In many cases, antibiotics are a lifesaving necessity during birth, but that does not mean they don’t have their drawbacks. It is already common knowledge that antibiotics can harm your microbiome . Even scarier, studies are showing that they can affect babies before they are even born.
One analysis found,
“Our results indicate an effect of IAP (intrapartum antimicrobial prophylaxis) on the establishing early microbiota during the first months of life, which represent a key moment for the development of the microbiota-induced host homeostasis .”– Microbiome
Some studies show that it may not be the actual C-section that causes the differences in microbiome and disease development in children, but the antibiotics are to blame .
Antibiotics During C-Sections
When C-sections are performed, antibiotics are given during or after surgery to prevent infection. The problem is, different antibiotic protocols are used during C-section deliveries. Sometimes they are administered during or after the surgery.
Also, sometimes antibiotics are administered during vaginal deliveries, such as when a woman has Group B strep .
Not shockingly, babies born vaginally that are exposed to antibiotics show similar microbial results to babies born via C-section who were exposed to antibiotics . That’s because antibiotics wipe out all bacteria.
If your doctor ever recommends you take antibiotics during the birthing process, you need to take them. Often antibiotics can be a lifesaving tool for both mom and baby. This life-saving measure does not mean they don’t come with drawbacks, though. It is good to talk to your doctor about minimizing unnecessary antibiotic use before the birthing process begins.
Breastfeeding for Baby Health
Research suggests babies that are breastfed are generally healthier later in life. That’s why the American Academy of Pediatrics highly recommends this act.
“The American Academy of Pediatrics reaffirms its recommendation of exclusive breastfeeding for about 6 months, followed by continued breastfeeding as complementary foods are introduced, with continuation of breastfeeding for 1 year or longer as mutually desired by mother and infant .”– American Academy of Pediatrics
Another critical component of microbiome development is whether or not a baby was breastfed. Breastmilk has been found to contain many probiotic bacteria and prebiotics that help to develop a healthy microbiome .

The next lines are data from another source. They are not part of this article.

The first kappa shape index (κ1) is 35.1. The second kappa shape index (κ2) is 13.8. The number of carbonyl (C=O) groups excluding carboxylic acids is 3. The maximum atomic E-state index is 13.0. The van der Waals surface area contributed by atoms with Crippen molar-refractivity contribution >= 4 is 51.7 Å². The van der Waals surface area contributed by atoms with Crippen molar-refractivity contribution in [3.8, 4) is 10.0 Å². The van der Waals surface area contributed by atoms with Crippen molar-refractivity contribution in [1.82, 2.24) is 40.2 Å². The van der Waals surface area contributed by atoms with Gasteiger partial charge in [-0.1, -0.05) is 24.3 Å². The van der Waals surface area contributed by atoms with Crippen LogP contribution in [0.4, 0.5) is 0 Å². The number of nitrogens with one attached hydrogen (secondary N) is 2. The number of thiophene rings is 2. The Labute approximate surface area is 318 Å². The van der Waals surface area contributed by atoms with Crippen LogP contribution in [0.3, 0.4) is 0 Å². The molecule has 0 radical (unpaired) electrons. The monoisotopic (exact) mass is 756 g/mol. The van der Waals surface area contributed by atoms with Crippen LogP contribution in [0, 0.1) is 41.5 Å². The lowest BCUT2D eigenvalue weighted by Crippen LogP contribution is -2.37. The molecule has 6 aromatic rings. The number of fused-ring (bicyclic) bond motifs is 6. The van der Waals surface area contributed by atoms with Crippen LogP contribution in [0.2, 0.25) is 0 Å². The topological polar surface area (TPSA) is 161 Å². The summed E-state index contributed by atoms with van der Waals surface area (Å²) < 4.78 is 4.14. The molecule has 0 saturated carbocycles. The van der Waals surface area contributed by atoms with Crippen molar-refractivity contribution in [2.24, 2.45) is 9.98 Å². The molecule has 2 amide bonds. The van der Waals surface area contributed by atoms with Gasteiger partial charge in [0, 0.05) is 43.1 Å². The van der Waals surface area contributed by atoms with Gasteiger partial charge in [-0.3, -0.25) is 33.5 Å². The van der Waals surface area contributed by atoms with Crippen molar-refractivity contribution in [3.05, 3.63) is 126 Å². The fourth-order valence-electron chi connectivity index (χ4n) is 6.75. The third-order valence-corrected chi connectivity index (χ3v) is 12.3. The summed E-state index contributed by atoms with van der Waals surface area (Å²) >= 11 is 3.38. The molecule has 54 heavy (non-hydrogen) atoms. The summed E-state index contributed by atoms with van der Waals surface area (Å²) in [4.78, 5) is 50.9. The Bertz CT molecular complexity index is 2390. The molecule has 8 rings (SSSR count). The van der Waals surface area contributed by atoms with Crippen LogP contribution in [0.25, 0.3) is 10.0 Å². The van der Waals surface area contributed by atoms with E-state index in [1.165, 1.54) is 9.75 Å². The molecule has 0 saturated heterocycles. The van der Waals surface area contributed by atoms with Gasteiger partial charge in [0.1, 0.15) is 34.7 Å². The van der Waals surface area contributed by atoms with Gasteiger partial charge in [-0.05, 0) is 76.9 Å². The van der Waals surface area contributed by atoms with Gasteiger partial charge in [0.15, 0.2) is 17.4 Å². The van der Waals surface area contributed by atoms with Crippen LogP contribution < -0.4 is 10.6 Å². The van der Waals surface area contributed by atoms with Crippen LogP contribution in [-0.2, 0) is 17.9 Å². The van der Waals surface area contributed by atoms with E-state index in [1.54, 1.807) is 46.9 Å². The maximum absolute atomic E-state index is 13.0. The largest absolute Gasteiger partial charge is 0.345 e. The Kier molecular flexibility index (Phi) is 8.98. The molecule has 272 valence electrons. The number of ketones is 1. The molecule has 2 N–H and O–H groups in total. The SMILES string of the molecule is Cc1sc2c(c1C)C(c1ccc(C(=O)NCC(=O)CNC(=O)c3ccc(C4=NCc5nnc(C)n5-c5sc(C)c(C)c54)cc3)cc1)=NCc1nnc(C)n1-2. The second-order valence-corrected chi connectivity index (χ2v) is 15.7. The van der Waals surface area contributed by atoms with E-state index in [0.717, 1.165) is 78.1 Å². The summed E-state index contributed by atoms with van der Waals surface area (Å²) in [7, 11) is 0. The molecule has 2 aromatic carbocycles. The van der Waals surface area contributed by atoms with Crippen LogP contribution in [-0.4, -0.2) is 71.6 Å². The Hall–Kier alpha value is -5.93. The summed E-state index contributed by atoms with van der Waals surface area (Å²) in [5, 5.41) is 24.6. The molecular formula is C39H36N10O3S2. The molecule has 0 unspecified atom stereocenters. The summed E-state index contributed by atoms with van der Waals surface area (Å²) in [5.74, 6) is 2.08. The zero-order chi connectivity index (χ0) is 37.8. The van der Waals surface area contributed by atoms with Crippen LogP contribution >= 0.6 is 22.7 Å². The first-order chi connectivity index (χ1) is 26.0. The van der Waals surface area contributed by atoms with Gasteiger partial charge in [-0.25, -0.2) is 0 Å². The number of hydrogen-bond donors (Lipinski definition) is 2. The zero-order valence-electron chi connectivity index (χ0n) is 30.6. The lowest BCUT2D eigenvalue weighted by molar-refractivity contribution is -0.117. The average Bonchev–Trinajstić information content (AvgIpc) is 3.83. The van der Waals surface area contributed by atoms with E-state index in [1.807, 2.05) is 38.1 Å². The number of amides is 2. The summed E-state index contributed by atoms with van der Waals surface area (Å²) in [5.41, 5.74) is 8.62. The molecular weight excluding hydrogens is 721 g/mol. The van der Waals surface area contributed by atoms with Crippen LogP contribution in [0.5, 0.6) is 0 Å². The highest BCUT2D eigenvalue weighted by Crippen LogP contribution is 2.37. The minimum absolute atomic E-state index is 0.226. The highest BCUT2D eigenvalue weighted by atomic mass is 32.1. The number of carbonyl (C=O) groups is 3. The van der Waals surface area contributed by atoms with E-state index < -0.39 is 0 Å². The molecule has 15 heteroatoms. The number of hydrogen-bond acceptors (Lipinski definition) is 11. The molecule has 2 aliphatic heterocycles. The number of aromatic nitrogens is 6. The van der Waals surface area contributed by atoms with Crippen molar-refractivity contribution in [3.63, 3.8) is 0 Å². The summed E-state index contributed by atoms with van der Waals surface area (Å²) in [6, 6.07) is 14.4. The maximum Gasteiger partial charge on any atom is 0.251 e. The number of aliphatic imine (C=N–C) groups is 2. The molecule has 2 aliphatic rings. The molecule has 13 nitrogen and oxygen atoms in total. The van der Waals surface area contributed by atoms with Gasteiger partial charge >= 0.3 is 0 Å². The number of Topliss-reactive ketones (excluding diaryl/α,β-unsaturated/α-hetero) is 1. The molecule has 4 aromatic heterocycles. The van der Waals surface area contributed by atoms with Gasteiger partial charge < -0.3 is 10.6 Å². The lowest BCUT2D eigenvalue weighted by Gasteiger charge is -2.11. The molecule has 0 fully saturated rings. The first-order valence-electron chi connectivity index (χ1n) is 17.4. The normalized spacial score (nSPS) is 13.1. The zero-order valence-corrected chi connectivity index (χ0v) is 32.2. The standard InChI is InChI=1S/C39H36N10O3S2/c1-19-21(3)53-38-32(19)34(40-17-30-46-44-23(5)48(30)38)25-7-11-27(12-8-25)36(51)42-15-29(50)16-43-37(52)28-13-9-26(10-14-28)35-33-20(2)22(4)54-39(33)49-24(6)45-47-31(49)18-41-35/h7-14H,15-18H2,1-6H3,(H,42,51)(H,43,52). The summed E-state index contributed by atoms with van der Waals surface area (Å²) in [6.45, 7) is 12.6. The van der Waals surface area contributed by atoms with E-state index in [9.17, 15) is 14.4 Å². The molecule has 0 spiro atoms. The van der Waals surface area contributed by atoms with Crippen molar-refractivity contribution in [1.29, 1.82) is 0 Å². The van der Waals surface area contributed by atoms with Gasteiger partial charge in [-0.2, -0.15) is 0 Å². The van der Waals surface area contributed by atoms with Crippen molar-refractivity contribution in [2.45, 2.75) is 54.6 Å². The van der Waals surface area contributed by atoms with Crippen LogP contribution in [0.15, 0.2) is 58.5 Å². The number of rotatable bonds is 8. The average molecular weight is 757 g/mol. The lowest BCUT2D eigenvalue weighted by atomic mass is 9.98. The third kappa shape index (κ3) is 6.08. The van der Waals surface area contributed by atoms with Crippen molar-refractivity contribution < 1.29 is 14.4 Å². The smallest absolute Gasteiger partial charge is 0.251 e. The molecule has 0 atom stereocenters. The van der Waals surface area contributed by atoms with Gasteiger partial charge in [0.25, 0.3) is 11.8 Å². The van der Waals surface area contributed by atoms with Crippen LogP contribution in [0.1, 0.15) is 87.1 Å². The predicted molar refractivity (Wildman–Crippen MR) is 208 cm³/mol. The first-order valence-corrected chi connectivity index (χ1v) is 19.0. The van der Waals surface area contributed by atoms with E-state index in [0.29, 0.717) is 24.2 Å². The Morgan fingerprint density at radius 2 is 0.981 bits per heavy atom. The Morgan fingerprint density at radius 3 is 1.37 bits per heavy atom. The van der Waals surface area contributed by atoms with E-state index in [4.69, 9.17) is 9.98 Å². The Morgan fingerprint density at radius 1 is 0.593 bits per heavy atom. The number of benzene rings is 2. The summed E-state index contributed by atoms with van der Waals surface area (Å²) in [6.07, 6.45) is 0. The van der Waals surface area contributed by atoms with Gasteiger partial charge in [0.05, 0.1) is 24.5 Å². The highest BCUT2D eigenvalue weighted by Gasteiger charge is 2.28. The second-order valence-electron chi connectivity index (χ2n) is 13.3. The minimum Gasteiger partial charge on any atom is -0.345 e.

Breastmilk Probiotics and Baby Growth
Often babies who were born via C-section have a harder time breastfeeding and do not breastfeed as frequently or as long . This difference is another factor that could account for the correlations between C-section delivery and disease development later on.
When you breastfeed, it’s important to keep with a regular schedule. As your baby gets older, the breast milk changes in composition to continually meet the nutritional needs of the baby .
Vaginal Seeding for Newborns
Seeding is when a baby born by C-section is exposed to vaginal fluids immediately after birth. This practice is done by swabbing the baby in gauze with vaginal fluids from the mother to “seed” the baby’s microbiome .
The rationale behind seeding is that all of the negative correlations associated with C-sections are because the baby is not exposed to the bacteria-rich vaginal fluids. While a thoughtful theory, there is no reliable evidence that the initial vaginal microbiome exposure determines the trajectory of the baby’s microbiome.
Additionally, the American College of Obstetrics and Gynecologists does not recommend this practice since it can introduce pathogens and harmful bacteria into the baby’s environment.
There are instances where babies can become ill due to pathogenic bacteria in the vagina. Therefore, the risks do not outweigh the costs with the current research .
Is C-Sections Dangerous for Baby Gut Health?
There is a correlation between a multitude of diseases later in life and C-section delivery. Right now, we don’t know exactly what component of delivery or after-birth care makes the most significant difference.
Even if you need to have a C-section all hope is not lost, you can still give your baby the best shot at having a healthy microbiome. Being educated on all the different ways your baby’s microbiome can be affected is essential. It’s good to realize the story is not entirely so black and white, and sometimes those shades of gray are okay!